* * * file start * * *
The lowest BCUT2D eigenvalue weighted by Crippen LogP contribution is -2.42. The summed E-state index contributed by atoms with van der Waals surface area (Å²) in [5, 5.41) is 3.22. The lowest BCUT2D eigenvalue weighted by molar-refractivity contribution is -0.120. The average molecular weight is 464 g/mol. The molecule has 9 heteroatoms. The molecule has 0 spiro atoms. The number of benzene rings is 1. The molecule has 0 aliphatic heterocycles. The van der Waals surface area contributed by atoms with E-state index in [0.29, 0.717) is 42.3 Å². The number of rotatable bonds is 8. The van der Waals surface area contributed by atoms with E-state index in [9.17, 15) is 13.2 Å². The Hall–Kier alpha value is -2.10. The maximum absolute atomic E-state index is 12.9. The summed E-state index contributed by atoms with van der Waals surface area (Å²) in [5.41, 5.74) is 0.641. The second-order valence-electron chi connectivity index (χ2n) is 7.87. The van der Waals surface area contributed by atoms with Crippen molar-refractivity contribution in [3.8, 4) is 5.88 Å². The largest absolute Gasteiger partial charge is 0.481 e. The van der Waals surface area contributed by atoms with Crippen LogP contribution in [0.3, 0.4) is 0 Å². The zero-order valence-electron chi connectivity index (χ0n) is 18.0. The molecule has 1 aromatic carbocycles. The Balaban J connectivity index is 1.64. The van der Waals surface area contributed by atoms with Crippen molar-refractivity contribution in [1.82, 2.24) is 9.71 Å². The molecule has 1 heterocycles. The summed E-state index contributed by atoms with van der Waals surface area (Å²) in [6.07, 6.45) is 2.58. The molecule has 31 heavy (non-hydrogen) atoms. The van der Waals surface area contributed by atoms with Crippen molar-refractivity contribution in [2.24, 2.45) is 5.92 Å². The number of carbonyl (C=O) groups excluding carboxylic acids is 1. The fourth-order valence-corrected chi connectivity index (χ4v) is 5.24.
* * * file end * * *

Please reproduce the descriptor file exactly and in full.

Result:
The lowest BCUT2D eigenvalue weighted by Crippen LogP contribution is -2.42. The summed E-state index contributed by atoms with van der Waals surface area (Å²) in [5, 5.41) is 3.22. The lowest BCUT2D eigenvalue weighted by molar-refractivity contribution is -0.120. The average molecular weight is 464 g/mol. The molecule has 9 heteroatoms. The molecule has 0 spiro atoms. The number of benzene rings is 1. The molecule has 0 aliphatic heterocycles. The van der Waals surface area contributed by atoms with E-state index in [0.29, 0.717) is 42.3 Å². The number of rotatable bonds is 8. The van der Waals surface area contributed by atoms with E-state index in [9.17, 15) is 13.2 Å². The Hall–Kier alpha value is -2.10. The maximum absolute atomic E-state index is 12.9. The summed E-state index contributed by atoms with van der Waals surface area (Å²) in [5.41, 5.74) is 0.641. The second-order valence-electron chi connectivity index (χ2n) is 7.87. The van der Waals surface area contributed by atoms with Crippen molar-refractivity contribution in [3.8, 4) is 5.88 Å². The largest absolute Gasteiger partial charge is 0.481 e. The van der Waals surface area contributed by atoms with Crippen LogP contribution in [0.3, 0.4) is 0 Å². The zero-order valence-electron chi connectivity index (χ0n) is 18.0. The molecule has 1 aromatic carbocycles. The Balaban J connectivity index is 1.64. The van der Waals surface area contributed by atoms with Crippen molar-refractivity contribution in [1.82, 2.24) is 9.71 Å². The molecule has 1 heterocycles. The summed E-state index contributed by atoms with van der Waals surface area (Å²) in [6.07, 6.45) is 2.58. The molecule has 31 heavy (non-hydrogen) atoms. The van der Waals surface area contributed by atoms with Crippen molar-refractivity contribution in [2.24, 2.45) is 5.92 Å². The number of carbonyl (C=O) groups excluding carboxylic acids is 1. The fourth-order valence-corrected chi connectivity index (χ4v) is 5.24.